Post a comment on the text below


Mayesbrook, London: Enhancement of community space and natural   landscape through stream restoration

The restoration of the Mayesbrook Park in east London is a flagship project for the London   Rivers Action Plan published in 2009, the first ever plan for restoring all   of London’s rivers (see section 3.3).   Before its restoration, run down sports facilities, two polluted artificial   lakes and a straightened, realigned and fenced river sunk into a deep concrete   channel made up the landscape at the Mayesbrook Park (Natural England, 2013).   The Mayes Brook was characterised in the Thames River Basin Management Plan   2009-2015 as one of the worst water bodies in the area, failing to achieve Good   Ecological Potential due to hydromorphological modifications, poor water   quality and low ecology (Thames River Trust, 2015). The main driver for the   restoration project on the River Mayesbrook in London was the identified need   for revitalisation of the park where the river is located, as well as water   quality improvements. The restoration of the Mayes Brook and Mayesbrook Park   lakes in London was also identified as a measure to improve hydromorphology   and water quality in the first River Basin Management Plan for the Thames   River Basin District.

The main aim of the restoration measures implemented was   to enhance the community space and achieve a more natural landscape that, at   the same time, could become a model for climate change adaptation in a city   environment (Greater London Authority, n.d.). The river restoration measures   implemented included the creation of a new floodplain (1.5 ha), riverside   wetlands, woodland planting, the creation of new sinuous water channels and   the re-grading of river banks.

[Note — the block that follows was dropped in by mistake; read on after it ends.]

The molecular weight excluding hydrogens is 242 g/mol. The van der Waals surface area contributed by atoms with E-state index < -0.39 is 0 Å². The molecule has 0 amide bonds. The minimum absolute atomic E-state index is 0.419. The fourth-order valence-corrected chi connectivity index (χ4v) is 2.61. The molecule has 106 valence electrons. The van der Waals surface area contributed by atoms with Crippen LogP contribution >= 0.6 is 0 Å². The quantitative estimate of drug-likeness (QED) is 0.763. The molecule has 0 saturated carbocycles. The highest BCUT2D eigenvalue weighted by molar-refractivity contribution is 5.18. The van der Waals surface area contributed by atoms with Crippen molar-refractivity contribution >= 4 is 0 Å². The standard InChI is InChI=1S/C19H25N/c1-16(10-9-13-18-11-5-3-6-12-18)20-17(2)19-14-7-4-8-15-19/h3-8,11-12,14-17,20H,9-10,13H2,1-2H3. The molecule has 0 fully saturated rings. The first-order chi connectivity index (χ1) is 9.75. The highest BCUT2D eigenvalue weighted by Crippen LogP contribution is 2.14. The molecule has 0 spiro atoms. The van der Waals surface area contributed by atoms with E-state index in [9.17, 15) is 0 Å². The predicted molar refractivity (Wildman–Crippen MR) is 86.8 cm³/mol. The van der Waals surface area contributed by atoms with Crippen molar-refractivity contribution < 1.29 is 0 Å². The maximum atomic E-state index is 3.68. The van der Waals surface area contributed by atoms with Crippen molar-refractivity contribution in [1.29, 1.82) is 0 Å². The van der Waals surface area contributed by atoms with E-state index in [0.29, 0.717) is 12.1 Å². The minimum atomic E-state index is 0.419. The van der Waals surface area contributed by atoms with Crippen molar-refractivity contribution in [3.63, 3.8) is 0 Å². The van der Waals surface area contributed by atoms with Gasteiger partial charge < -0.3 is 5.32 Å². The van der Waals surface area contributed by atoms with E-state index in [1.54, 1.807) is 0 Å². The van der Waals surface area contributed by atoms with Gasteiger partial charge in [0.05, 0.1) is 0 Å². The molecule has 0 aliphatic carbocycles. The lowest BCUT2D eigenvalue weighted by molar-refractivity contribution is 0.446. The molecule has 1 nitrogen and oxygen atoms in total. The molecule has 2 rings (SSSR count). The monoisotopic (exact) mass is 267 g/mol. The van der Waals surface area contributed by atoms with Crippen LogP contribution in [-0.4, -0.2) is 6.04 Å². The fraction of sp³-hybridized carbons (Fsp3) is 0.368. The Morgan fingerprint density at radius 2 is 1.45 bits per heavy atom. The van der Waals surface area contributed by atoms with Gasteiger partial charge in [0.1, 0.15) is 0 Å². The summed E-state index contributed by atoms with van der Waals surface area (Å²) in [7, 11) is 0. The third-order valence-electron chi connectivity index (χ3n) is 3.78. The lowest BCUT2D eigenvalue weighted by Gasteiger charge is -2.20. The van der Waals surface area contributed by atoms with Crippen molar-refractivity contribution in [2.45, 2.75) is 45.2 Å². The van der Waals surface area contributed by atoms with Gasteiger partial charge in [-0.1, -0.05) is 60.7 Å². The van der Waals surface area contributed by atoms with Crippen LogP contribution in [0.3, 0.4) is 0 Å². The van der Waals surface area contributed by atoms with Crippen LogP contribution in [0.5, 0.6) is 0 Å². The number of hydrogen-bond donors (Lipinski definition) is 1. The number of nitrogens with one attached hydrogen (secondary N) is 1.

After restoration, the river is showing rapid   morphological recovery and improved ecological resilience, helping the water   body progress towards Good Ecological Potential.

In addition to the ecological benefits, the restoration of   the River Mayesbrook in London has provided many additional benefits such as   health benefits, and improvement in the quality of life and wellbeing of the   local inhabitants, improved safety through greater park usage, socio-economic   benefits to local sports clubs as well as an educational resource for the   local schools. An assessment of the ecosystem services provided by the   restored Mayesbrook published estimated a substantial lifetime   benefit-to-cost ratio of £7 of benefits for every £1 of investment (Everard   et al., 2011). The study highlighted the social and health aspects improving   the quality of life and wellbeing of local communities as the more important   benefits of the intervention.                                                                  

Photo:   @xxx

You cannot post comments to this consultation because you are not authenticated. Please log in.